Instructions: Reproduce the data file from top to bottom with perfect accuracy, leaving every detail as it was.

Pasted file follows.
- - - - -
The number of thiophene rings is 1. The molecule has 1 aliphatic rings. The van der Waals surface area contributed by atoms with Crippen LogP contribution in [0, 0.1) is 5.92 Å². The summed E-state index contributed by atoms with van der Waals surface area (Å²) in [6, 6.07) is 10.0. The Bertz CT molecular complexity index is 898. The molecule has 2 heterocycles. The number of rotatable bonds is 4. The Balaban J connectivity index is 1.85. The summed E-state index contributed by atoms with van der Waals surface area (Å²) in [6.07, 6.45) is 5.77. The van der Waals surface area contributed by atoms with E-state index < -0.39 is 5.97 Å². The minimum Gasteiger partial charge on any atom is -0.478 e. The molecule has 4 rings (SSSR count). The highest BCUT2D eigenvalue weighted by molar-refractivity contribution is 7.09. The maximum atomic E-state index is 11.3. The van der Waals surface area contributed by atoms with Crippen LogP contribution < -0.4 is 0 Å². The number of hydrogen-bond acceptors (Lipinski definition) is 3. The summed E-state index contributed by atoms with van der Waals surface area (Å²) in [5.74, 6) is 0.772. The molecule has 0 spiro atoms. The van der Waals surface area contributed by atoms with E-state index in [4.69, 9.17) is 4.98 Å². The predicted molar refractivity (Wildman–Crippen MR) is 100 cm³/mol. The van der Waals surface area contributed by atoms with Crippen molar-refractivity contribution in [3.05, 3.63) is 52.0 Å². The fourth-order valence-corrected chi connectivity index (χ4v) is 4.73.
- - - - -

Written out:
The number of thiophene rings is 1. The molecule has 1 aliphatic rings. The van der Waals surface area contributed by atoms with Crippen LogP contribution in [0, 0.1) is 5.92 Å². The summed E-state index contributed by atoms with van der Waals surface area (Å²) in [6, 6.07) is 10.0. The Bertz CT molecular complexity index is 898. The molecule has 2 heterocycles. The number of rotatable bonds is 4. The Balaban J connectivity index is 1.85. The summed E-state index contributed by atoms with van der Waals surface area (Å²) in [6.07, 6.45) is 5.77. The van der Waals surface area contributed by atoms with E-state index < -0.39 is 5.97 Å². The minimum Gasteiger partial charge on any atom is -0.478 e. The molecule has 4 rings (SSSR count). The highest BCUT2D eigenvalue weighted by molar-refractivity contribution is 7.09. The maximum atomic E-state index is 11.3. The van der Waals surface area contributed by atoms with Crippen LogP contribution < -0.4 is 0 Å². The number of hydrogen-bond acceptors (Lipinski definition) is 3. The summed E-state index contributed by atoms with van der Waals surface area (Å²) in [5.74, 6) is 0.772. The molecule has 0 spiro atoms. The van der Waals surface area contributed by atoms with E-state index in [4.69, 9.17) is 4.98 Å². The predicted molar refractivity (Wildman–Crippen MR) is 100 cm³/mol. The van der Waals surface area contributed by atoms with Crippen molar-refractivity contribution in [3.05, 3.63) is 52.0 Å². The fourth-order valence-corrected chi connectivity index (χ4v) is 4.73.